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Battling breast cancer
A reporter's perspective. Part 3.
Breast cancer is the second leading cause of cancer deaths among women. The American Cancer Society estimates that more than 182,000 new cases will be diagnosed this year. But early detection and a variety of treatment options are improving the outlook for many women.
CNN Moscow Bureau Chief Jill Dougherty knows first hand about the illness -- she was recently diagnosed and is currently undergoing treatment. Here's her story in her own words.
MOSCOW, Russia (CNN) -- Once a week, while I was going through chemotherapy, I met with a support group at the cancer center in Florida where I was being treated. Five women with a common bond of overcoming breast cancer, along with a licensed clinical social worker who led our discussions.
It gave us a chance to be honest about our fears and was a wonderful tool to help us cope. Plus, it was a surprisingly upbeat group. We laughed about our lack of hair. It also helped us with the issue of what to do after treatment ends. As Patricia Liebman, our oncology counselor, told us, "Your job is to do that, start healing the day you're done with treatment, to say 'I'm walking away'."
The talk, and the laughter, I later found out, are medicinal: As Dr. Larry Norton, chief oncologist at New York's Memorial Sloan-Kettering Cancer Center says, "One of the things we've found in formal scientific studies is that one of the most important prognostic factor in breast cancers is what's called social integration -- having family, having friends. It's one of the most important factors."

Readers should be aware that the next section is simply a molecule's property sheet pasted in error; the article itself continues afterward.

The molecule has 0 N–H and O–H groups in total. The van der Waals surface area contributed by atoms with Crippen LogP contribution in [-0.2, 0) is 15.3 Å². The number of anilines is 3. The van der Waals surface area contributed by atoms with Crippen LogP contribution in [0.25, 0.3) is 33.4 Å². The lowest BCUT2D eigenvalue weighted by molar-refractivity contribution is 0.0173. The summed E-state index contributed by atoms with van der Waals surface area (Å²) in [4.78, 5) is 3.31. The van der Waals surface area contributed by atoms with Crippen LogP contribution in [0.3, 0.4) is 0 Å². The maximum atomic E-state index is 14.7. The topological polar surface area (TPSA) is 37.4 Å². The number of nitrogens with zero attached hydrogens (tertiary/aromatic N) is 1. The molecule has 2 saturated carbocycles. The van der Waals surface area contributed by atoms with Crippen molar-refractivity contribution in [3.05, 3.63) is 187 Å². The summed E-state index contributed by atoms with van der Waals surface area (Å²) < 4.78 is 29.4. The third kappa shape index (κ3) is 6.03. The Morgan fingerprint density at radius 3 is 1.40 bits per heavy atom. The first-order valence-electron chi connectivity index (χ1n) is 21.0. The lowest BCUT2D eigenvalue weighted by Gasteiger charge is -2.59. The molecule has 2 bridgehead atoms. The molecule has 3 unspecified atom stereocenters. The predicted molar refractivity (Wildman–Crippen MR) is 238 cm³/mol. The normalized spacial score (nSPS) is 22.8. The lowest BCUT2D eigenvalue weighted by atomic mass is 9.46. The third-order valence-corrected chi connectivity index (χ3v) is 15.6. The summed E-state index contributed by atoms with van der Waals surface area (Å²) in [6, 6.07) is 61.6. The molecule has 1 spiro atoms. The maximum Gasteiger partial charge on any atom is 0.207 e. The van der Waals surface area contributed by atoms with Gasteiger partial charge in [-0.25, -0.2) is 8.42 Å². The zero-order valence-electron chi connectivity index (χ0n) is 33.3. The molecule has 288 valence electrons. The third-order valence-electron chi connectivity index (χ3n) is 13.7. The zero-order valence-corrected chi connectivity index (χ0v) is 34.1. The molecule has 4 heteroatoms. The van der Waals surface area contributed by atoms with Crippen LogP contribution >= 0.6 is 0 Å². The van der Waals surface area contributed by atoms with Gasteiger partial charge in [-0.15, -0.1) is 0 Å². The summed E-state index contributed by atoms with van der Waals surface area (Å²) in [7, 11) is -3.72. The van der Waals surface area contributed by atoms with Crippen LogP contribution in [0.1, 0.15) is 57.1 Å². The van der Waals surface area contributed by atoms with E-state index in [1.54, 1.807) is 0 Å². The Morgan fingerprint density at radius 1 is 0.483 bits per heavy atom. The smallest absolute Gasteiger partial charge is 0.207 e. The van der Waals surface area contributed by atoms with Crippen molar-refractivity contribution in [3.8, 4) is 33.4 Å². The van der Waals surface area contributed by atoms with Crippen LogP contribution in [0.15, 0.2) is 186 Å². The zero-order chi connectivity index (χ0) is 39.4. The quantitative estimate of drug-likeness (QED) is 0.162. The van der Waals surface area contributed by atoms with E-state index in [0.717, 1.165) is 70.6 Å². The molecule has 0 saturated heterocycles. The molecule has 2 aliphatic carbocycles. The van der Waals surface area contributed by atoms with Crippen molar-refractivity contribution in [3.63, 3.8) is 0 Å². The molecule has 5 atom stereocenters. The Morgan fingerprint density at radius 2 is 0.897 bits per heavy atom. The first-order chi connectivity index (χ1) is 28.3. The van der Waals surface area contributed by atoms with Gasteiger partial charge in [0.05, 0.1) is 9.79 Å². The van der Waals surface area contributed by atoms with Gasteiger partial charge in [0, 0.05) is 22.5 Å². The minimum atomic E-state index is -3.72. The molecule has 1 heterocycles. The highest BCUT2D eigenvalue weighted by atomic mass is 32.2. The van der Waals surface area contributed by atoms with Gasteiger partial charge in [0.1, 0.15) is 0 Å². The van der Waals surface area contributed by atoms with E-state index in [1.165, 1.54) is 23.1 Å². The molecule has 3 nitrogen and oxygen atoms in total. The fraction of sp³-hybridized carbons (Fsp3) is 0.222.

My closest friend, Valucha de Castro, herself a cancer survivor, re-arranged her life as an artist to help me. "I was born and raised in Brazil," she said, "with a very large family and nobody asked CAN you pitch in; they said WHEN can you pitch in?" I also began some new disciplines, less intense than running, which helped me achieve a balance as I went through treatment, like meditation and yoga, both of which I continue to practice.
Cancer was the catalyst for improving my diet. I added much more fruits and vegetables, along with some soy products, and now drink much more water than I used to. One year later, I'm back at work in Moscow full time and I feel great. My doctor tells me I'm "almost normal". I was lucky to have excellent care, but someday what we all went through - surgery, chemo, radiation - will seem primitive, maybe even barbaric. Right now, new treatments are being developed that target the cancer, not the patient, including a vaccine against cancer.
"These treatments," says Dr. Patrick Borgen, "if successful, are non-toxic, people really don't know they're getting them -- unless you are a breast cancer cell and then, hopefully, they are very toxic. There are not the side effects, hair loss, fever, chills, nausea."
One thing that kept me going through my struggle with breast cancer was running in the Race for the Cure, a series of national and international races sponsored by the Susan G. Komen Breast Cancer Foundation. It's a 5K race and I didn't care if it took me all day to get to the finish line!
I made it, and so did thousands of other women, along with their family and friends, celebrating the day when we'll cross the finish line against breast cancer.
Life goes on, even with breast cancer
American Cancer Society Breast Cancer Resource Center
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